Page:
End-Tidal Capnography Use by Registered Nurses in a Rural Appalachian Acute Care Hospital

2.50
Hdl Handle:
http://hdl.handle.net/10755/602532
Category:
Full-text
Format:
Text-based Document
Type:
Poster
Title:
End-Tidal Capnography Use by Registered Nurses in a Rural Appalachian Acute Care Hospital
Author(s):
Leslie, Andrew James
Lead Author STTI Affiliation:
Non-member
Author Details:
Andrew James Leslie, RN, PHRN, CEN, alesli3@wgu.edu
Abstract:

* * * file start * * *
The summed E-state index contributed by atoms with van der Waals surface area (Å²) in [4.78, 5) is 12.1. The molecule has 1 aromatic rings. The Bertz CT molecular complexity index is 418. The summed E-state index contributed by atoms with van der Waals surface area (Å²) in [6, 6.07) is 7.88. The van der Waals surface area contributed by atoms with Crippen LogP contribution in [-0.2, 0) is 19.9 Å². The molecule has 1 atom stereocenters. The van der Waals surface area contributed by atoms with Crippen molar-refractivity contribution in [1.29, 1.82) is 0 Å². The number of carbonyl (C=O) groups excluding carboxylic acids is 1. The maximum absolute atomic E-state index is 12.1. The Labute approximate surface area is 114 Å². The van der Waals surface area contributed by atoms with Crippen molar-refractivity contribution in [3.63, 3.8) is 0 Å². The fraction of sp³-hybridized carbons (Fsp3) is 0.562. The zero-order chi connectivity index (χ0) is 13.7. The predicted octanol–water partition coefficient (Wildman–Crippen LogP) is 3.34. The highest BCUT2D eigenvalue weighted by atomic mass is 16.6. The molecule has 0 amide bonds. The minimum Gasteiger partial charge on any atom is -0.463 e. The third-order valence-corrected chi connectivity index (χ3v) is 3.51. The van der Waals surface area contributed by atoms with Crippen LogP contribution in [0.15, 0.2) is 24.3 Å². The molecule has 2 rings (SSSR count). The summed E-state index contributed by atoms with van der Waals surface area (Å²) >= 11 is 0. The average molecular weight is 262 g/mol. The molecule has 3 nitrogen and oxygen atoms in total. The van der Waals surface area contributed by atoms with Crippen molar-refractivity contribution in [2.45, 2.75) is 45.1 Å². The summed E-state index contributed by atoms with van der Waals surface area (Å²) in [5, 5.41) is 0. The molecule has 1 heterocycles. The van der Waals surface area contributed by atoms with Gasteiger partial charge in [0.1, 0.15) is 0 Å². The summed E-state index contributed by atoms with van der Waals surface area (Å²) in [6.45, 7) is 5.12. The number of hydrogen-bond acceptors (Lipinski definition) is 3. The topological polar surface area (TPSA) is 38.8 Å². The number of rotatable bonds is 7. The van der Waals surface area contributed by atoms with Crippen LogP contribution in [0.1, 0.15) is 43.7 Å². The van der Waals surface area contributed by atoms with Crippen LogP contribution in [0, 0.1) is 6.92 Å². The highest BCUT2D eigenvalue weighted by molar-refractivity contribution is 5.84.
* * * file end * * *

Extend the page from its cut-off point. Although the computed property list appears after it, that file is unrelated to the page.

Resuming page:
Session presented on Saturday, November 7, 2015 and Sunday, November 8, 2015: Purpose: The utilization of capnography is an important part of care to patients in the emergency department or intensive care unit with respiratory complaints. The researcher personally noted nurses not routinely using this technology, even though the capabilities were made available to them. This research project was developed to answer the research question: “What are the perceived barriers that registered nurses in a rural Pennsylvanian hospital have to the utilization of end-tidal capnography? Methods: The study employed an anonymous, researcher-developed data collection tool which was made available to 25 nurses in the emergency department and intensive care unit at a rural acute care hospital in northwest Pennsylvania. The data collection tool consisted of two demographic questions, asking what academic nursing degree the respondent held, and how long they have practiced nursing. The data collection tool then had eight Likert-type items related to the nurse's perceived barriers of capnography use. The data was then tabulated and analyzed using quantitative descriptive statistics. Results: There were 12 nurses who completed the study, indicating a 48% response rate.  The data obtained from this research project revealed that the participants indicated that they knew how to use the capnography equipment available at the study hospital.  The participants were divided about receiving adequate training on the indications and clinical significance of capnography.  Approximately 49% answered that they had received adequate training, and 49% answered that they have not received adequate training on the indications and clinical significance of capnography.  However, 67% of the study participants reported that they know the indications of capnography and what the results mean; likewise, 92% of respondents stated that they do understand the clinical significance that capnography has.  The Likert items which asked if the nurses had current knowledge of capnography were answered in the affirmative, yet half of the participants reported not having adequate training on the subject.  The respondents indicated that they do seek out new technologies, and that they guide their practice because of evidence-based research.  However, they also indicated that while they do understand the clinical significance of end-tidal capnography, they have not received adequate training on the subject.   Conclusion: The research project answered the research question of what are the perceived barriers that registered nurses in a rural Pennsylvanian hospital have to the utilization of end-tidal capnography?  The data that was collected indicated that the nurses in the study hospital expressed a learning deficit related to the theory of capnography and the impact it has in patient care, and a lack of knowledge related to the proper use of the capnography equipment available at the study hospital.  However, the difference in data with the participants expressing that the majority understands the clinical significance of end-tidal capnography requires further study to determine the perceived learning deficits the nurses have.  The research project has the potential to influence evidence-based nursing practice regarding the use of capnography in patients with respiratory difficulty in this acute care hospital.